2. I applaud your argument, I however believe that the “safety and health” argument put forth by those against raw milk is fallacious. Any food mishandled will eventually become unsafe, even pasteurized milk; fortunately most of us can detect spoiled milk, a sip will usually suffice.
    The crux of the matter here is economic, a dairy farmer who depends on customers paying between $7-10/gallon in cash at the farm is no longer at the mercy of a processor who pays $1.00 a gallon,(below cost of production). An independent financially stable dairy farmer is a threat to the mega dairy processing industry. If today’s dairy behemoths could package “swill milk” as an enhanced dairy like drink product, it would be in every supermarket in the US.

  3. I don’t know why people have only been posting snail-mail contact info, but you can can also contact him at:

    617-626-1701 / scott.soares@state.ma.us
    … or even DM him … http://twitter.com/AgCommishSoares

  4. At a recent meeting that I attended which included Scott Soares andand 15 others, Soares claimed that it would be impossible to find and regulate those who pick up a gallon or two for their neighbor. But, if groups were found who took turns driving on a weekly or
    bi-weekly basis, they would receive cease and desist letters. Ultimately, unless you personally are at the farm and purchasing only milk for yourself, all buying groups are at risk.

  5. This is upsetting indeed. I sent an e-mail off to Mr. Soares, as I can’t be there on the 10th!

  6. I’m agnostic on the raw-milk question, but I don’t think it helps your case to make arguments like the rgbh one — it’s easy to find pasteurized milk that’s rgbh free — I think you’d have a hard time making a convincing argument that milk that’s clearly labelled as growth-hormone free somehow isn’t.

    There may (or may not) be a case to be made for raw milk, but it doesn’t make sense to resort to spurious arguments like this one.

  7. Great comments everyone, thanks.

    Al, many people who are otherwise not agnostic about what they choose to consume remain relatively ambivalent on the raw milk issue. I think this is fine, but I also think it is helpful (and necessary) to see the assaults on individual pieces of our food supply as they truly are: part of a whole. Likewise, the solutions must be holistic too.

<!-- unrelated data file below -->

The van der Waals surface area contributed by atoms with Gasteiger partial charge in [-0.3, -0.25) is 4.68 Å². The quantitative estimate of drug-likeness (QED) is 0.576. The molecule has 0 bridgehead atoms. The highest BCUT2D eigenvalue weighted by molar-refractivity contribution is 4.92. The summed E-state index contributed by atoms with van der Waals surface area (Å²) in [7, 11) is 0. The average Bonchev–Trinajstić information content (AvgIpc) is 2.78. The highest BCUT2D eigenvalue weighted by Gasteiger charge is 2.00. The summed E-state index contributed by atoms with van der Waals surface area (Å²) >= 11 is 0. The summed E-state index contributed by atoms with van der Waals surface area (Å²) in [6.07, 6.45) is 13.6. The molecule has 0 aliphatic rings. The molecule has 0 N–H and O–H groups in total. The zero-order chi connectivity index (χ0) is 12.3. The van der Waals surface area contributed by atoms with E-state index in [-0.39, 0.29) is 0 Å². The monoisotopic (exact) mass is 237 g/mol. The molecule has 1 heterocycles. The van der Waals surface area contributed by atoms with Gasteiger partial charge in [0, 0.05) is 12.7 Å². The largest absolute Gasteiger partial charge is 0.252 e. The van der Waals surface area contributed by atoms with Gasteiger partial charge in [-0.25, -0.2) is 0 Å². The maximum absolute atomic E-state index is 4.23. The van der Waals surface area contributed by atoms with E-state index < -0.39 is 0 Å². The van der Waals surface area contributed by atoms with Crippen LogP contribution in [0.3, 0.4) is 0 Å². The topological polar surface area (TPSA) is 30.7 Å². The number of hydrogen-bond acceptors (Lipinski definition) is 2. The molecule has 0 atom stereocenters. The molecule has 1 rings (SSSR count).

And hey, meat contaminated with e. Coli is labeled as USDA inspected! Our regulatory system has been proven, over and over again, to be impotent and/or controlled by industry. So while the rgbh case might not be the strongest *for* raw milk, I think it’s certainly an argument against the industry alternative. Which is, in a way of course, an argument for raw milk.

  8. Please continue to contact MDAR and your legislators about this proposal. Make it clear that any language that makes it illegal for any type of arrangement allowing someone else to pick up your milk is unacceptable. This proposal will hurt farms all over the state, at a time when they are already suffering greatly. Check out the NOFA’s official response at http://www.nofamass.org/programs/organicdairy/pdfs/MDARComment.pdf.

  9. ernie cranks

    It is well within the powers of the state to regulate the commerce of foodstuffs within its jurisdiction. This is old law, tested by the Supreme Court nearly 100 years ago. No one questions anyone’s right to DRINK raw milk–it is the commerce that is regulated. Want raw? Buy a cow and milk it, or go to the farm and buy it. Both are perfectly legal. Inconvenient, perhaps, but that an individual finds something inconvenient is hardly an argument against its constitutionality.

Leave a comment